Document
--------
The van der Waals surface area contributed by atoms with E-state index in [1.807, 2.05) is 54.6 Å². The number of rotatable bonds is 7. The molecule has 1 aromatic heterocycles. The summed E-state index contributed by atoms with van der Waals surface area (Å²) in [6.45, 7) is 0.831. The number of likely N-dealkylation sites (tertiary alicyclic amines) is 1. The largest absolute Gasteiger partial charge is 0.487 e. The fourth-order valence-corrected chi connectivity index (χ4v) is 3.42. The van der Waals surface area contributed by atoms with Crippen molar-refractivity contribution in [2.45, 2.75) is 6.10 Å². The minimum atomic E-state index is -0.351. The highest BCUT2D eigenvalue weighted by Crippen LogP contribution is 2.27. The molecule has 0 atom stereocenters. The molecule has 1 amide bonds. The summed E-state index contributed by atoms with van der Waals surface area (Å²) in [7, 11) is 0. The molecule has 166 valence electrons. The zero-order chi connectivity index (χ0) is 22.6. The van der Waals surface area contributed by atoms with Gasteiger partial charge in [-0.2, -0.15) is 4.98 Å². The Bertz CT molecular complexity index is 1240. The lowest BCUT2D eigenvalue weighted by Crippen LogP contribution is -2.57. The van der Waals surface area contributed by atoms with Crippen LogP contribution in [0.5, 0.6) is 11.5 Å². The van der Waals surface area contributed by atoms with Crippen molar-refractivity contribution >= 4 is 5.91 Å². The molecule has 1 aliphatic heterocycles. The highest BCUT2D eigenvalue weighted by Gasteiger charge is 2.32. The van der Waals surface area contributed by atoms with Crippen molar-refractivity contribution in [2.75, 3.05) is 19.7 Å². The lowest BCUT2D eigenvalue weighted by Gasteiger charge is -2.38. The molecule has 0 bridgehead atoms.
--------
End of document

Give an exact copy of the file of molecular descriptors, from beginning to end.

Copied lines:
The van der Waals surface area contributed by atoms with E-state index in [1.807, 2.05) is 54.6 Å². The number of rotatable bonds is 7. The molecule has 1 aromatic heterocycles. The summed E-state index contributed by atoms with van der Waals surface area (Å²) in [6.45, 7) is 0.831. The number of likely N-dealkylation sites (tertiary alicyclic amines) is 1. The largest absolute Gasteiger partial charge is 0.487 e. The fourth-order valence-corrected chi connectivity index (χ4v) is 3.42. The van der Waals surface area contributed by atoms with Crippen molar-refractivity contribution in [2.45, 2.75) is 6.10 Å². The minimum atomic E-state index is -0.351. The highest BCUT2D eigenvalue weighted by Crippen LogP contribution is 2.27. The molecule has 0 atom stereocenters. The molecule has 1 amide bonds. The summed E-state index contributed by atoms with van der Waals surface area (Å²) in [7, 11) is 0. The molecule has 166 valence electrons. The zero-order chi connectivity index (χ0) is 22.6. The van der Waals surface area contributed by atoms with Gasteiger partial charge in [-0.2, -0.15) is 4.98 Å². The Bertz CT molecular complexity index is 1240. The lowest BCUT2D eigenvalue weighted by Crippen LogP contribution is -2.57. The van der Waals surface area contributed by atoms with Crippen LogP contribution in [0.5, 0.6) is 11.5 Å². The van der Waals surface area contributed by atoms with Crippen molar-refractivity contribution >= 4 is 5.91 Å². The molecule has 1 aliphatic heterocycles. The highest BCUT2D eigenvalue weighted by Gasteiger charge is 2.32. The van der Waals surface area contributed by atoms with Crippen molar-refractivity contribution in [2.75, 3.05) is 19.7 Å². The lowest BCUT2D eigenvalue weighted by Gasteiger charge is -2.38. The molecule has 0 bridgehead atoms.